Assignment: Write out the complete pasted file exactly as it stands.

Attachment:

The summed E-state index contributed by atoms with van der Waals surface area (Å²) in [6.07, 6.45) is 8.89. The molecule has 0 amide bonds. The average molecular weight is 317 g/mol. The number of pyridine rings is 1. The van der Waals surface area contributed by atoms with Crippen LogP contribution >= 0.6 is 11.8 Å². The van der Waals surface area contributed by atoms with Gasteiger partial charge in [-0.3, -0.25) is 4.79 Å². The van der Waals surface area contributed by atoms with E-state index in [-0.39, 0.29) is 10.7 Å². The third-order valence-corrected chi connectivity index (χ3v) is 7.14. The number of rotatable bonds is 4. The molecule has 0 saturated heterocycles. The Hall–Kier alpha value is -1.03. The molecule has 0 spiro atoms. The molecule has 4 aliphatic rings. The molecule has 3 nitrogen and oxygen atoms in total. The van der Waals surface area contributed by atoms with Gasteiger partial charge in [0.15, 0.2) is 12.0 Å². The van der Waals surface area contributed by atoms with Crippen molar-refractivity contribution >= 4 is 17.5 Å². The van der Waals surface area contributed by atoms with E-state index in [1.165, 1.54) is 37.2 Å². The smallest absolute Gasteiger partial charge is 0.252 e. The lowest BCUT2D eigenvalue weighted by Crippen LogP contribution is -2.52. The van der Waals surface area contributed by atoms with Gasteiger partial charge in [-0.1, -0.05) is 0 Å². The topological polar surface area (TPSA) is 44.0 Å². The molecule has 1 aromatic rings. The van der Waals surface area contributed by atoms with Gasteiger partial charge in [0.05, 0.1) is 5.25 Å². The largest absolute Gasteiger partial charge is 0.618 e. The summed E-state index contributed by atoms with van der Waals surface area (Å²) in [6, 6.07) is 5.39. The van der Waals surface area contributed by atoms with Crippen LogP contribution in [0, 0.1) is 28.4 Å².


The summed E-state index contributed by atoms with van der Waals surface area (Å²) in [6.07, 6.45) is 8.89. The molecule has 0 amide bonds. The average molecular weight is 317 g/mol. The number of pyridine rings is 1. The van der Waals surface area contributed by atoms with Crippen LogP contribution >= 0.6 is 11.8 Å². The van der Waals surface area contributed by atoms with Gasteiger partial charge in [-0.3, -0.25) is 4.79 Å². The van der Waals surface area contributed by atoms with E-state index in [-0.39, 0.29) is 10.7 Å². The third-order valence-corrected chi connectivity index (χ3v) is 7.14. The number of rotatable bonds is 4. The molecule has 0 saturated heterocycles. The Hall–Kier alpha value is -1.03. The molecule has 0 spiro atoms. The molecule has 4 aliphatic rings. The molecule has 3 nitrogen and oxygen atoms in total. The van der Waals surface area contributed by atoms with Gasteiger partial charge in [0.15, 0.2) is 12.0 Å². The van der Waals surface area contributed by atoms with Crippen molar-refractivity contribution >= 4 is 17.5 Å². The van der Waals surface area contributed by atoms with E-state index in [1.165, 1.54) is 37.2 Å². The smallest absolute Gasteiger partial charge is 0.252 e. The lowest BCUT2D eigenvalue weighted by Crippen LogP contribution is -2.52. The van der Waals surface area contributed by atoms with Gasteiger partial charge in [-0.1, -0.05) is 0 Å². The topological polar surface area (TPSA) is 44.0 Å². The molecule has 1 aromatic rings. The van der Waals surface area contributed by atoms with Gasteiger partial charge in [0.05, 0.1) is 5.25 Å². The largest absolute Gasteiger partial charge is 0.618 e. The summed E-state index contributed by atoms with van der Waals surface area (Å²) in [6, 6.07) is 5.39. The van der Waals surface area contributed by atoms with Crippen LogP contribution in [0, 0.1) is 28.4 Å².